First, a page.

3. make our first attempt in getting our greatest resource – you – to help us grow to the next level.

Cutting a long story short, we need more time and more people if we want to continue doing justice to this huge market with more honest reporting, important investigations, insightful longer features and analysis, and also the occasional bit of unapologetic fun.

Over the past few weeks we have been talking to a lot of people and have run surveys on a sample of our readers about how we can involve you more and how you would like to contribute.

The global news industry is in the midst of a crisis and there are no easy solutions that retain independence and quality. And, unlike many others, I don't think the answer lies in restricting access to content with a paywall: important information should largely be free and accessible in perpetuity by the widest number for it to have any meaning and benefit to the greatest possible number, whatever their means.

However, I do believe that our most loyal and supportive readers for all these years deserve more of our love and labour, in the form of additional useful services, early insider information, context and much much more.

If you’re already sold (you can read the full breakdown of packages below):

Some of these things will be delivered to you exclusively by way of our new and revamped weekly email newsletter.

Our newsletter will be the only thing that you need to read to catch up on the week's important legal happenings, and it will be chock-full of analysis, exclusive news and insider information and gossip that we can not publish on the web. I promise that you’ll love it! Our previous newsletter that had run for more than 100 issues was hugely popular but has been mothballed due to insufficient resources in recent years.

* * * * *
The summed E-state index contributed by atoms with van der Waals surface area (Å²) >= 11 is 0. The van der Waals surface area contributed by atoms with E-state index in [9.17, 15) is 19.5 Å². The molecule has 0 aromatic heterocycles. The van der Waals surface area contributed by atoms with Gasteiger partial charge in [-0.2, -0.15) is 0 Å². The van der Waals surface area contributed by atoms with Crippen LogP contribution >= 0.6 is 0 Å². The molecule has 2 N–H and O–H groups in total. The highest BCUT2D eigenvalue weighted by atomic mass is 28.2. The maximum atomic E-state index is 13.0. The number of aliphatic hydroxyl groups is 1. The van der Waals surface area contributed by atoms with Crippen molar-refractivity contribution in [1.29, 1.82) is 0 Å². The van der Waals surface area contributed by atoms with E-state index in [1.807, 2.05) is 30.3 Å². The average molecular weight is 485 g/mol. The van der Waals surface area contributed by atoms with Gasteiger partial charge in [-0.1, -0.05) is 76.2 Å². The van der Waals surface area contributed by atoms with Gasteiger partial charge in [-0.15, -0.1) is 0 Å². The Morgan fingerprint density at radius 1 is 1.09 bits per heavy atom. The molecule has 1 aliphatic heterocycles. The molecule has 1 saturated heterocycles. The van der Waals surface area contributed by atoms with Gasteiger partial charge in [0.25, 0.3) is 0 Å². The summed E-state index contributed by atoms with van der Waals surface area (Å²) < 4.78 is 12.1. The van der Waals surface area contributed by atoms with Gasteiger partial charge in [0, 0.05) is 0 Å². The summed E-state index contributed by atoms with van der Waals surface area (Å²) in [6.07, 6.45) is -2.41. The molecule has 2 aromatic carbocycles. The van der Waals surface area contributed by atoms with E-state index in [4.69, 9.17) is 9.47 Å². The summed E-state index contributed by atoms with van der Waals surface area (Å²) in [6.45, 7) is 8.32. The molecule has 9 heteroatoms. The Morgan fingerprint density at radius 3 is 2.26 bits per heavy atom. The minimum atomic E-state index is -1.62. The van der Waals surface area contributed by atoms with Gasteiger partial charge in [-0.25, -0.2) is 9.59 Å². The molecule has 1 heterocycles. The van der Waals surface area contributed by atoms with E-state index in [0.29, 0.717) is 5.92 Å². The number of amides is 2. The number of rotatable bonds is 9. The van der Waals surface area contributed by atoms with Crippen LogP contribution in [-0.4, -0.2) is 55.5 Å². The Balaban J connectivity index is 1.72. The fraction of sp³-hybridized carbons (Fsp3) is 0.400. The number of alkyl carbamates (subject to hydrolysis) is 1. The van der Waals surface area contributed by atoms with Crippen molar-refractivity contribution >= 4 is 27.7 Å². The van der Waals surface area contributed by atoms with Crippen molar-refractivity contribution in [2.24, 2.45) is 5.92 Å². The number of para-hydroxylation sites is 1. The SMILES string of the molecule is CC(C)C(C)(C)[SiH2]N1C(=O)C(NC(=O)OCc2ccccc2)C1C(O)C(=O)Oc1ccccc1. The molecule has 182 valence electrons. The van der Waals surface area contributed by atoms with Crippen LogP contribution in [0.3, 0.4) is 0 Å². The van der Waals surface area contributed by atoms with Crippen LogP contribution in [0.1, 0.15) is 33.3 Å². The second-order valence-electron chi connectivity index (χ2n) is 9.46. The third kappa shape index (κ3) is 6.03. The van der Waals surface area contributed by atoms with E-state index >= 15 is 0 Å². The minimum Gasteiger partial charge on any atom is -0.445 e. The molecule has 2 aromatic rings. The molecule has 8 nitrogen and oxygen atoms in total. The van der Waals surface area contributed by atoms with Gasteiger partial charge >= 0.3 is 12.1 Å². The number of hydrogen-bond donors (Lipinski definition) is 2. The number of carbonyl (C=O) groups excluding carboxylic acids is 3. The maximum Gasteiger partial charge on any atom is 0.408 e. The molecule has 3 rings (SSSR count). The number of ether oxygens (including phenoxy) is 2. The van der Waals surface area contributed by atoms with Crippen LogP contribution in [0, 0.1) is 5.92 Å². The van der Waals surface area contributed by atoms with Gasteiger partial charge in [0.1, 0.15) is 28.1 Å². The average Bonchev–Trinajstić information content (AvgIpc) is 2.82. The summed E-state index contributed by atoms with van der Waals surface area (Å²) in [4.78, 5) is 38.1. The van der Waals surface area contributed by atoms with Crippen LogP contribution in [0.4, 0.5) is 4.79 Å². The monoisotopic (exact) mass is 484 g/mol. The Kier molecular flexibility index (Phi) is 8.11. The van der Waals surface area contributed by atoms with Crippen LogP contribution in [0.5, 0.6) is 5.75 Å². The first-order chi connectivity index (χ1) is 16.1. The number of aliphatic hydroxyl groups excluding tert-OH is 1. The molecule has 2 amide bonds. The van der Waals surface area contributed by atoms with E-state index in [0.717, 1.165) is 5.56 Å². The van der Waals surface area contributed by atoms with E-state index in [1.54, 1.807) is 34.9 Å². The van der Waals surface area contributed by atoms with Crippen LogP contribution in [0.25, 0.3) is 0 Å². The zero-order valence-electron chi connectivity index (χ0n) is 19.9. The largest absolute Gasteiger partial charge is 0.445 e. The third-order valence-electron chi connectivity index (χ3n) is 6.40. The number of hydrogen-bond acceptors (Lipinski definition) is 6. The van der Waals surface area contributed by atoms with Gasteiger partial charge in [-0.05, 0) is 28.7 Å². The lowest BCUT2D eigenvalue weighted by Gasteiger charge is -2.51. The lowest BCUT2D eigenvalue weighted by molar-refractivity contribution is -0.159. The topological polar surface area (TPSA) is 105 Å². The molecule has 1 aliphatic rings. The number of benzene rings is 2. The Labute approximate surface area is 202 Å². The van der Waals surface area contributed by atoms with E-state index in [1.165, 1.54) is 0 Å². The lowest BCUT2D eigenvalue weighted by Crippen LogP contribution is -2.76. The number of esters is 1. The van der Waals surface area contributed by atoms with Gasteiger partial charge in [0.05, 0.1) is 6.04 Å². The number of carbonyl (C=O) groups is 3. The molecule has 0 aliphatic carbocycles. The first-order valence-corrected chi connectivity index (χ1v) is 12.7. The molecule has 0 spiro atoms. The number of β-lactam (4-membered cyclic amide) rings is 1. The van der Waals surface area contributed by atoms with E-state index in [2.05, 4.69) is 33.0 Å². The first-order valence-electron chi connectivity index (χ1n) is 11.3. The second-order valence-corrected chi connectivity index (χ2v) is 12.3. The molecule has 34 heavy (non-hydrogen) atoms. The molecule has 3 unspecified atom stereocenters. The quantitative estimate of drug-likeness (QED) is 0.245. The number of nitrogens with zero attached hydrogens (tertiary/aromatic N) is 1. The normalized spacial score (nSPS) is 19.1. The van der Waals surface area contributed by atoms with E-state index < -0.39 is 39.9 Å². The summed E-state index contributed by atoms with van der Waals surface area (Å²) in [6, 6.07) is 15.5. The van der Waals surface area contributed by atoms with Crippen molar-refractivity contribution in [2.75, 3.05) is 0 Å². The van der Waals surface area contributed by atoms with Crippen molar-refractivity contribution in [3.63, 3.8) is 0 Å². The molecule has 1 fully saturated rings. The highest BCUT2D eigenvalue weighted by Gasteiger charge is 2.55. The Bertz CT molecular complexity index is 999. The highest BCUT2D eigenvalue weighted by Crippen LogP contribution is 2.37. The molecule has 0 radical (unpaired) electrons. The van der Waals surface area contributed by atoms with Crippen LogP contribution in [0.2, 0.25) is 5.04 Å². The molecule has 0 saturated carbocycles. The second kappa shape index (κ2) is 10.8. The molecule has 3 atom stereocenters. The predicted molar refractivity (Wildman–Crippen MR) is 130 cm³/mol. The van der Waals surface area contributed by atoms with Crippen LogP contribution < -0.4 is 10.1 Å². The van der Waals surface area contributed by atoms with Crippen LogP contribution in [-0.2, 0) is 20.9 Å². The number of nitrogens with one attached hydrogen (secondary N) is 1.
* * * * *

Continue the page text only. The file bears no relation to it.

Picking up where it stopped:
But your support will change that.

All paying members will also get automatically guest listed for all future Legally Social parties in Delhi, Mumbai and Bangalore.

And all subscribers will be part of an exclusive and trusted club of stakeholders that we will consult regularly on our editorial direction and policies, as well as ask them for their opinion on the legal market, which will form the basis of future editorial.

Plus there are a whole raft of other benefits that we've carefully curated for you (such as an optional bit of extra bling for your Legally India comments), and I promise that we'll keep adding useful new features that our members will see first and usually also exclusively.

And of course, should you want it, your privacy and anonymity remains one of my top concerns. I have worked hard in the past year to reduce Legally India's use of sites such as Facebook, Google or Twitter, that track you across the internet, and I promise that we will still not know (nor want to know) who is hiding behind your anonymous comment (just like with non-paying subscribers).

The second tier of membership for the more regular Legally India readers will include all of the above, plus give you a much sleeker, advertising-free version of the site, and a few more benefits that we'll be rolling out.

The top tier, in turn, will have much faster usability like ‘instant articles’ and other features for those lawyers who can afford a bit more luxury and want to support the work that we do (and we'll be adding more exclusive features, goodies and perks for you too, of course).

It only takes a few minutes to sign up and complete payment below (even if you're abroad), and, because we love you, you won't even ever need to remember any passwords or usernames.

Finally, if you are still considering it, consider this: if you change your mind about being a subscriber in the first few weeks, we will be happy to refund your entire subscription fees to you.

I look forward to hearing your feedback, suggestions and more in the comments, as well as your support, whether financial, moral or otherwise.

And a very big thank you again for having been there with us for part (or in some cases all) of these wonderful last seven years (and hopefully for the next seven too).

Founder & Editor
Legally India